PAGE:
What is Resisting Arrest in California?

 

Resisting arrest in California: PC 148(a)(1)

what is resisting arrest in california? san pedro criminal lawyer
what is resisting arrest in california? san pedro criminal lawyer

If a person handles themselves improperly during an encounter with a police officer, they may be charged with resisting arrest on top of any other charges, compounding the complexity and cost of their criminal trial defense. A conviction can result in fines and/or jail time and a criminal record, even if they are found not guilty of the charge for which they were originally arrested. With tensions between average citizens and the police growing, it’s important to understand your rights and responsibilities when interacting with law enforcement personnel.

During an encounter with a police officer, it’s important to understand your responsibilities and rights. If you handle the situation improperly, you may be charged with resisting arrest in addition to any other charges, compounding the complexity and cost of your defense. A conviction can result in fines and/or jail time and a criminal record, even if you are found not guilty of the charge for which you were originally arrested.

Resisting arrest and related crimes as defined by the California Penal Code

California Penal Code 148(a)(1) covers a wide range of actions which are unlawful. But for the purposes of this article, we shall discuss only those provisions and scenarios which are commonly referred to as “resisting arrest.”

PC 148(a)(1) makes it unlawful to resist, delay, or obstruct a police officer in the performance of their duties. While struggling with or running away from a police officer who is attempting to take a person into custody is an obvious form of resisting arrest, other actions can also result in a violation of this section of the penal code, such as:

  • Passively resisting an arrest by going limp or otherwise forcing an officer to drag or carry the arrestee
  • Hiding from a police officer, or chaining oneself to a stationary object to delay being taken into custody
  • Giving a false name or personal information such as a birth date to an officer conducting an investigation
  • Interfering with an officer trying to interview or arrest another person

Any such action must be committed willfully to constitute a violation of PC 148(a)(1). This means that the defendant did not necessarily need to know their actions were illegal at the time, but their actions must have been committed intentionally. However, a person charged with an offense of this section must either have known, or reasonably should have known that they were interfering with an officer engaged in the performance of their duties.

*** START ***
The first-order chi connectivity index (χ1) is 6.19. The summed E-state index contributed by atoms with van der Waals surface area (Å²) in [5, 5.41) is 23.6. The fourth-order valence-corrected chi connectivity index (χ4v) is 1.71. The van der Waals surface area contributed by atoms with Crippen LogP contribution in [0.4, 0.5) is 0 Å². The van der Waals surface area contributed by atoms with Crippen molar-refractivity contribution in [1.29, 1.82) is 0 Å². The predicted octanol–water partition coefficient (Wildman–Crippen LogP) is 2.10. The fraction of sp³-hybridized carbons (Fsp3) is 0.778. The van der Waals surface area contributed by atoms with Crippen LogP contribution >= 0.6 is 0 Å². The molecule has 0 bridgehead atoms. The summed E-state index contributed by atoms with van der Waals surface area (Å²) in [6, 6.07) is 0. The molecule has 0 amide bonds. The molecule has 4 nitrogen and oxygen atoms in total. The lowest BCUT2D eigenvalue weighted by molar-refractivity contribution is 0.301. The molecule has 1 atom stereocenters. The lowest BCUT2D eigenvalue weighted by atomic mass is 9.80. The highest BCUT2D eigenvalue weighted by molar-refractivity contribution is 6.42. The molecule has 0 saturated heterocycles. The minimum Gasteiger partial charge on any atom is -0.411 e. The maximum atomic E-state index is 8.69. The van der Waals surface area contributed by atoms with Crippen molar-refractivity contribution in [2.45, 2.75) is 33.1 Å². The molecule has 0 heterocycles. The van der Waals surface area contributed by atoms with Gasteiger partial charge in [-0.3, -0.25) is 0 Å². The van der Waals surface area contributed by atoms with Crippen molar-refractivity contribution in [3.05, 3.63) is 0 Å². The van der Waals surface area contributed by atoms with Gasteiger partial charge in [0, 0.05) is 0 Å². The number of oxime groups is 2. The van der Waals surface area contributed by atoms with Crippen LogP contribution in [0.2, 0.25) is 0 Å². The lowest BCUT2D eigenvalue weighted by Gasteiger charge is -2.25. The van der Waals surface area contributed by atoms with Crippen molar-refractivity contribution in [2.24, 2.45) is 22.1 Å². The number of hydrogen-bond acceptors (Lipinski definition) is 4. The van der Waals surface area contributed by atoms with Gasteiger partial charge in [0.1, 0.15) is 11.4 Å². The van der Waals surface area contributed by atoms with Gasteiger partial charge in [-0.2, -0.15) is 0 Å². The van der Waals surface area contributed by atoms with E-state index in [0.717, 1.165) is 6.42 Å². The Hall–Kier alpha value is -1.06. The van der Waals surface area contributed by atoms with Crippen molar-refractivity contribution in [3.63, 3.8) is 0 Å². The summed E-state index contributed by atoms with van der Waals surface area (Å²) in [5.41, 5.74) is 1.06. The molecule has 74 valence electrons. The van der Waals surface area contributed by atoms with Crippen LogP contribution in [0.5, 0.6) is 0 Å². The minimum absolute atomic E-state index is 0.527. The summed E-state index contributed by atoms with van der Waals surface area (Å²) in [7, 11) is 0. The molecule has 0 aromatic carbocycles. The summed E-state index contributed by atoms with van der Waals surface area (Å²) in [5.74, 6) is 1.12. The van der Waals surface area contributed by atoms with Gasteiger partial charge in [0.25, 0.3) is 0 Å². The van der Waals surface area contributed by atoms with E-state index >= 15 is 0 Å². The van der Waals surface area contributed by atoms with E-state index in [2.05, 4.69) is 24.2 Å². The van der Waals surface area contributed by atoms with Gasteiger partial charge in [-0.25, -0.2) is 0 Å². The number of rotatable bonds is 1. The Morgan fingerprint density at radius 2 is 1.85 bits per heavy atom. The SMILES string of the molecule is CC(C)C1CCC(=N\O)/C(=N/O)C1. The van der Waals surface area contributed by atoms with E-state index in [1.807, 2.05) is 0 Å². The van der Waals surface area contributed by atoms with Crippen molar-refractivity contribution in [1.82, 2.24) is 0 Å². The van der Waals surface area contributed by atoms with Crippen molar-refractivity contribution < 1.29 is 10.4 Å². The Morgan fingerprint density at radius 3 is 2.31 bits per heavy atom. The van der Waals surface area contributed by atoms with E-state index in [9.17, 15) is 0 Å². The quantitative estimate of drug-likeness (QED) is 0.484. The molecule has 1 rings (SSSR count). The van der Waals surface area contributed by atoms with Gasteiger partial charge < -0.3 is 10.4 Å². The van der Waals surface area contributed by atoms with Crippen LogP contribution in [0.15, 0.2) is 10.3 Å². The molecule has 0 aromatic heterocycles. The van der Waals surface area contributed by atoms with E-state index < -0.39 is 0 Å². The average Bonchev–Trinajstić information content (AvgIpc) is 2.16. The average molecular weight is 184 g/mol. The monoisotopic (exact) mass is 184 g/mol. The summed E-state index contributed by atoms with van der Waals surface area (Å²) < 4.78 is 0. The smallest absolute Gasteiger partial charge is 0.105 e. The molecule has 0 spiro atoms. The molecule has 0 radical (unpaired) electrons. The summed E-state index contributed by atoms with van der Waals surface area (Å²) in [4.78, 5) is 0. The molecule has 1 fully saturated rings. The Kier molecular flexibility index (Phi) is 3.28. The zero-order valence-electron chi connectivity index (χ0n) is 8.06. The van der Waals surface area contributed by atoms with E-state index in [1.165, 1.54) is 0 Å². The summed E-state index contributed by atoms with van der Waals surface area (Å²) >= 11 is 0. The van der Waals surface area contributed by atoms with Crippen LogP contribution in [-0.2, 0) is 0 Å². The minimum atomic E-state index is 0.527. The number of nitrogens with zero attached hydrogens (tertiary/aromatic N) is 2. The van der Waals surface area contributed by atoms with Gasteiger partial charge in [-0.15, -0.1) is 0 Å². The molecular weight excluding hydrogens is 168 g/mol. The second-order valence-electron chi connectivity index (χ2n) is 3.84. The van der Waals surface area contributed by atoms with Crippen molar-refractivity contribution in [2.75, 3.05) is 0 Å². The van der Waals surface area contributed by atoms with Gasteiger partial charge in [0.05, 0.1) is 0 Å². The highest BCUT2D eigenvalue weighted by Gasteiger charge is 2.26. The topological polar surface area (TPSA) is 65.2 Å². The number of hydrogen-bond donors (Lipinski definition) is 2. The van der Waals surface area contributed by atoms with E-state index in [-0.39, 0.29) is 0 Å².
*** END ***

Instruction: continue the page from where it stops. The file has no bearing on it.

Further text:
Potential defenses against a charge of resisting arrest

A common defense against resisting arrest is that the arrest itself was unlawful due to police misconduct. This may involve situations where a police officer attempts an arrest without probable cause or an arrest warrant, or as the result of an illegal search or some form of racial profiling. If a police officer is engaged in unlawful actions when making an arrest and the accused resists, there is a good chance of successfully defending against a charge under PC 148(a)(1).

Another common defense against a charge of resisting arrest is that a person was acting in self-defense. This strategy may be applicable if the accused was not reasonably aware the arresting officer was acting in the course of their duties, such as a plainclothes officer who did not adequately identify themselves before attempting to take the accused into custody. Self-defense can also be an effective defensive approach in situations where the accused believed the officer was using excessive force and resistance was necessary to protect themselves from the officer. However, the amount and type of resistance must have been reasonable and no more than what was necessary in the circumstances.

Learning more about Penal Code 148(a)(1) can help understand how to handle yourself during interactions with law enforcement to prevent a charge of resisting arrest, or the defenses available to you if you have already been charged.

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